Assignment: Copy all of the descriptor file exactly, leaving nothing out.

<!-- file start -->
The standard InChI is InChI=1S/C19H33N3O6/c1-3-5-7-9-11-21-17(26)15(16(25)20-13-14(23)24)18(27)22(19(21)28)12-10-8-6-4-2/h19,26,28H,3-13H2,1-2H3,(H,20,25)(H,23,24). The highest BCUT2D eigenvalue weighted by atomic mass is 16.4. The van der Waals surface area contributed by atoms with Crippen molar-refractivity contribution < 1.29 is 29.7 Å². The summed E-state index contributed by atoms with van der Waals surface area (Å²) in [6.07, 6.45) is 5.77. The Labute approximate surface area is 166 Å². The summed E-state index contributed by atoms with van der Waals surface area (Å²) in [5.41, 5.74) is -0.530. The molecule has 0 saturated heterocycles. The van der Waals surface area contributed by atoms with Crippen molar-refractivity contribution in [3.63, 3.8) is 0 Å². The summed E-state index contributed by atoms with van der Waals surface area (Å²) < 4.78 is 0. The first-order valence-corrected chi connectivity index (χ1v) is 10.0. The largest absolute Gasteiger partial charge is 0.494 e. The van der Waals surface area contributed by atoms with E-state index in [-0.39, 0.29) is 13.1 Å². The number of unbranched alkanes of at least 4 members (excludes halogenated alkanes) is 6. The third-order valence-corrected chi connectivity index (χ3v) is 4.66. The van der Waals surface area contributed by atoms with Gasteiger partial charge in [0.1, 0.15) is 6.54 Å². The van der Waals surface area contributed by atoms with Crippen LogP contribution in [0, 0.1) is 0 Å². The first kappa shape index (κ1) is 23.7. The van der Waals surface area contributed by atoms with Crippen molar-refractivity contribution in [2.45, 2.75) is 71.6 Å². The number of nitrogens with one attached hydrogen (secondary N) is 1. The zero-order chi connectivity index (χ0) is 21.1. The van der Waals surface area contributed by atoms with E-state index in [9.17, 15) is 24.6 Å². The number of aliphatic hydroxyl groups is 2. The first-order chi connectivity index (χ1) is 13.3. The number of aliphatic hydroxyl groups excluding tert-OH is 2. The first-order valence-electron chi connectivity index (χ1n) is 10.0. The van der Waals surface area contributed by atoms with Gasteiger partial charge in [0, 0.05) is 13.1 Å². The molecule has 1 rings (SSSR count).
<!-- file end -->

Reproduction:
The standard InChI is InChI=1S/C19H33N3O6/c1-3-5-7-9-11-21-17(26)15(16(25)20-13-14(23)24)18(27)22(19(21)28)12-10-8-6-4-2/h19,26,28H,3-13H2,1-2H3,(H,20,25)(H,23,24). The highest BCUT2D eigenvalue weighted by atomic mass is 16.4. The van der Waals surface area contributed by atoms with Crippen molar-refractivity contribution < 1.29 is 29.7 Å². The summed E-state index contributed by atoms with van der Waals surface area (Å²) in [6.07, 6.45) is 5.77. The Labute approximate surface area is 166 Å². The summed E-state index contributed by atoms with van der Waals surface area (Å²) in [5.41, 5.74) is -0.530. The molecule has 0 saturated heterocycles. The van der Waals surface area contributed by atoms with Crippen molar-refractivity contribution in [3.63, 3.8) is 0 Å². The summed E-state index contributed by atoms with van der Waals surface area (Å²) < 4.78 is 0. The first-order valence-corrected chi connectivity index (χ1v) is 10.0. The largest absolute Gasteiger partial charge is 0.494 e. The van der Waals surface area contributed by atoms with E-state index in [-0.39, 0.29) is 13.1 Å². The number of unbranched alkanes of at least 4 members (excludes halogenated alkanes) is 6. The third-order valence-corrected chi connectivity index (χ3v) is 4.66. The van der Waals surface area contributed by atoms with Gasteiger partial charge in [0.1, 0.15) is 6.54 Å². The van der Waals surface area contributed by atoms with Crippen LogP contribution in [0, 0.1) is 0 Å². The first kappa shape index (κ1) is 23.7. The van der Waals surface area contributed by atoms with Crippen molar-refractivity contribution in [2.45, 2.75) is 71.6 Å². The number of nitrogens with one attached hydrogen (secondary N) is 1. The zero-order chi connectivity index (χ0) is 21.1. The van der Waals surface area contributed by atoms with E-state index in [9.17, 15) is 24.6 Å². The number of aliphatic hydroxyl groups is 2. The first-order chi connectivity index (χ1) is 13.3. The number of aliphatic hydroxyl groups excluding tert-OH is 2. The first-order valence-electron chi connectivity index (χ1n) is 10.0. The van der Waals surface area contributed by atoms with Gasteiger partial charge in [0, 0.05) is 13.1 Å². The molecule has 1 rings (SSSR count).